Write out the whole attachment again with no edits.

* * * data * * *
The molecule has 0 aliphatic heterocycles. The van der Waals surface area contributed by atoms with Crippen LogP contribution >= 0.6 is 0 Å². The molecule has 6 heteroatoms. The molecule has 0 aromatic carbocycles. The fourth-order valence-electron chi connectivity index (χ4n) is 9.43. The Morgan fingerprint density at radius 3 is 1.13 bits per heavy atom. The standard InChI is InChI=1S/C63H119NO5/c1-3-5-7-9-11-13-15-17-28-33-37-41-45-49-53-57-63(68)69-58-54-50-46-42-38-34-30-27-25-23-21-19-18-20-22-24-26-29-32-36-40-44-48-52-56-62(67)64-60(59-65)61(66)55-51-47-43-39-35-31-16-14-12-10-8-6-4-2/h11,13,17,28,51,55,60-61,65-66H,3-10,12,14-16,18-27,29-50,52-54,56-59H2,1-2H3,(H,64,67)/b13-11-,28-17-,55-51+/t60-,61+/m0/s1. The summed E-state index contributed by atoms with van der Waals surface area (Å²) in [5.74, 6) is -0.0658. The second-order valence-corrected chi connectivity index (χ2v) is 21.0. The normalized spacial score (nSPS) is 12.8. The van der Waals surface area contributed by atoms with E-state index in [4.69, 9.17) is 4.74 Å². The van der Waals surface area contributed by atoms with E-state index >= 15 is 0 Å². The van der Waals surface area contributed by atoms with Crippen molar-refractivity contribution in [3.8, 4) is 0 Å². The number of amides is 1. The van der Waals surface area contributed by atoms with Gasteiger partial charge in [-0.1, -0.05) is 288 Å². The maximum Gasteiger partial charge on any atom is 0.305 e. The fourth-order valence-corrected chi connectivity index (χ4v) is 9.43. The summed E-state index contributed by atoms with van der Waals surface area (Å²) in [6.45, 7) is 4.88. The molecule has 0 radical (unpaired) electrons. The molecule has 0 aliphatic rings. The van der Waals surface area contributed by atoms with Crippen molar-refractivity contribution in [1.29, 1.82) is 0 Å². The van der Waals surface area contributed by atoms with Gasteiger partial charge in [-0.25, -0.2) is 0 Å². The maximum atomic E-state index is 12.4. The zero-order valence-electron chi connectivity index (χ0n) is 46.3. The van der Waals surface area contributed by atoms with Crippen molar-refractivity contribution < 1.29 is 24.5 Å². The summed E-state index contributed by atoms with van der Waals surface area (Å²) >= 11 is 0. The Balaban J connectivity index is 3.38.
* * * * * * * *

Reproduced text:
The molecule has 0 aliphatic heterocycles. The van der Waals surface area contributed by atoms with Crippen LogP contribution >= 0.6 is 0 Å². The molecule has 6 heteroatoms. The molecule has 0 aromatic carbocycles. The fourth-order valence-electron chi connectivity index (χ4n) is 9.43. The Morgan fingerprint density at radius 3 is 1.13 bits per heavy atom. The standard InChI is InChI=1S/C63H119NO5/c1-3-5-7-9-11-13-15-17-28-33-37-41-45-49-53-57-63(68)69-58-54-50-46-42-38-34-30-27-25-23-21-19-18-20-22-24-26-29-32-36-40-44-48-52-56-62(67)64-60(59-65)61(66)55-51-47-43-39-35-31-16-14-12-10-8-6-4-2/h11,13,17,28,51,55,60-61,65-66H,3-10,12,14-16,18-27,29-50,52-54,56-59H2,1-2H3,(H,64,67)/b13-11-,28-17-,55-51+/t60-,61+/m0/s1. The summed E-state index contributed by atoms with van der Waals surface area (Å²) in [5.74, 6) is -0.0658. The second-order valence-corrected chi connectivity index (χ2v) is 21.0. The normalized spacial score (nSPS) is 12.8. The van der Waals surface area contributed by atoms with E-state index in [4.69, 9.17) is 4.74 Å². The van der Waals surface area contributed by atoms with E-state index >= 15 is 0 Å². The van der Waals surface area contributed by atoms with Crippen molar-refractivity contribution in [3.8, 4) is 0 Å². The number of amides is 1. The van der Waals surface area contributed by atoms with Gasteiger partial charge in [-0.1, -0.05) is 288 Å². The maximum Gasteiger partial charge on any atom is 0.305 e. The fourth-order valence-corrected chi connectivity index (χ4v) is 9.43. The summed E-state index contributed by atoms with van der Waals surface area (Å²) in [6.45, 7) is 4.88. The molecule has 0 radical (unpaired) electrons. The molecule has 0 aliphatic rings. The van der Waals surface area contributed by atoms with Crippen molar-refractivity contribution in [1.29, 1.82) is 0 Å². The van der Waals surface area contributed by atoms with Gasteiger partial charge in [-0.25, -0.2) is 0 Å². The maximum atomic E-state index is 12.4. The zero-order valence-electron chi connectivity index (χ0n) is 46.3. The van der Waals surface area contributed by atoms with Crippen molar-refractivity contribution < 1.29 is 24.5 Å². The summed E-state index contributed by atoms with van der Waals surface area (Å²) >= 11 is 0. The Balaban J connectivity index is 3.38.